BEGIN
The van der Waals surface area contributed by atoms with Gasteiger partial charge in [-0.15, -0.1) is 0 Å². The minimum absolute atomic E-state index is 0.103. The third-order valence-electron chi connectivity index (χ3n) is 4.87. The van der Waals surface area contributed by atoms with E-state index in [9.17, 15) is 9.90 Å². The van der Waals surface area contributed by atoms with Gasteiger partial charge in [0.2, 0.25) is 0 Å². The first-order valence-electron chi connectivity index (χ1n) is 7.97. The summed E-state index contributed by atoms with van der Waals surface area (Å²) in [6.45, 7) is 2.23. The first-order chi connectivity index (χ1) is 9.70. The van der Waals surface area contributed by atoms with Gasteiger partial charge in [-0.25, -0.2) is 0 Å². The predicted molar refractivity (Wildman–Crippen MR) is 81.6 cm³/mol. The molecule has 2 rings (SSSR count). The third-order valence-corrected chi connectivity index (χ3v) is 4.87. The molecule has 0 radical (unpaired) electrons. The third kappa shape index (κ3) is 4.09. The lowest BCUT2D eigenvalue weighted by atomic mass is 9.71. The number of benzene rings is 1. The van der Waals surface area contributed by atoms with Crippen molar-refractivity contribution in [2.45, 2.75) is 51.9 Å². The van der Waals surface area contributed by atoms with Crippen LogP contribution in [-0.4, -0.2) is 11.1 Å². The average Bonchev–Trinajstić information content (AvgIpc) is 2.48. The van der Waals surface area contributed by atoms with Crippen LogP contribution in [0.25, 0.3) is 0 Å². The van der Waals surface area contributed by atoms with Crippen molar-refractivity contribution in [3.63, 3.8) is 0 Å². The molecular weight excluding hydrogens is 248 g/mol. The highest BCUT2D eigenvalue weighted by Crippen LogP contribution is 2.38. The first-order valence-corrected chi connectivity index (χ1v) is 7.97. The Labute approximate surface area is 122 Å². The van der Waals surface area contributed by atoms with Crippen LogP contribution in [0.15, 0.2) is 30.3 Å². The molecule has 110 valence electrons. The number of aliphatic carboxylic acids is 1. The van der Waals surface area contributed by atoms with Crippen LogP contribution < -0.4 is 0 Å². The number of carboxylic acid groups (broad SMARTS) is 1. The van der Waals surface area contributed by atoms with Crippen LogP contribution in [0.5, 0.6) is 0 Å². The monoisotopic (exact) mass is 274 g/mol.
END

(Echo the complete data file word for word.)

The van der Waals surface area contributed by atoms with Gasteiger partial charge in [-0.15, -0.1) is 0 Å². The minimum absolute atomic E-state index is 0.103. The third-order valence-electron chi connectivity index (χ3n) is 4.87. The van der Waals surface area contributed by atoms with E-state index in [9.17, 15) is 9.90 Å². The van der Waals surface area contributed by atoms with Gasteiger partial charge in [0.2, 0.25) is 0 Å². The first-order valence-electron chi connectivity index (χ1n) is 7.97. The summed E-state index contributed by atoms with van der Waals surface area (Å²) in [6.45, 7) is 2.23. The first-order chi connectivity index (χ1) is 9.70. The van der Waals surface area contributed by atoms with Gasteiger partial charge in [-0.25, -0.2) is 0 Å². The predicted molar refractivity (Wildman–Crippen MR) is 81.6 cm³/mol. The molecule has 2 rings (SSSR count). The third-order valence-corrected chi connectivity index (χ3v) is 4.87. The molecule has 0 radical (unpaired) electrons. The third kappa shape index (κ3) is 4.09. The lowest BCUT2D eigenvalue weighted by atomic mass is 9.71. The number of benzene rings is 1. The van der Waals surface area contributed by atoms with Crippen molar-refractivity contribution in [2.45, 2.75) is 51.9 Å². The van der Waals surface area contributed by atoms with Crippen LogP contribution in [-0.4, -0.2) is 11.1 Å². The average Bonchev–Trinajstić information content (AvgIpc) is 2.48. The van der Waals surface area contributed by atoms with Crippen LogP contribution in [0.25, 0.3) is 0 Å². The van der Waals surface area contributed by atoms with Crippen molar-refractivity contribution in [3.63, 3.8) is 0 Å². The molecular weight excluding hydrogens is 248 g/mol. The highest BCUT2D eigenvalue weighted by Crippen LogP contribution is 2.38. The first-order valence-corrected chi connectivity index (χ1v) is 7.97. The Labute approximate surface area is 122 Å². The van der Waals surface area contributed by atoms with Crippen LogP contribution in [0.15, 0.2) is 30.3 Å². The molecule has 110 valence electrons. The number of aliphatic carboxylic acids is 1. The van der Waals surface area contributed by atoms with Crippen LogP contribution < -0.4 is 0 Å². The number of carboxylic acid groups (broad SMARTS) is 1. The van der Waals surface area contributed by atoms with Crippen LogP contribution in [0.5, 0.6) is 0 Å². The monoisotopic (exact) mass is 274 g/mol.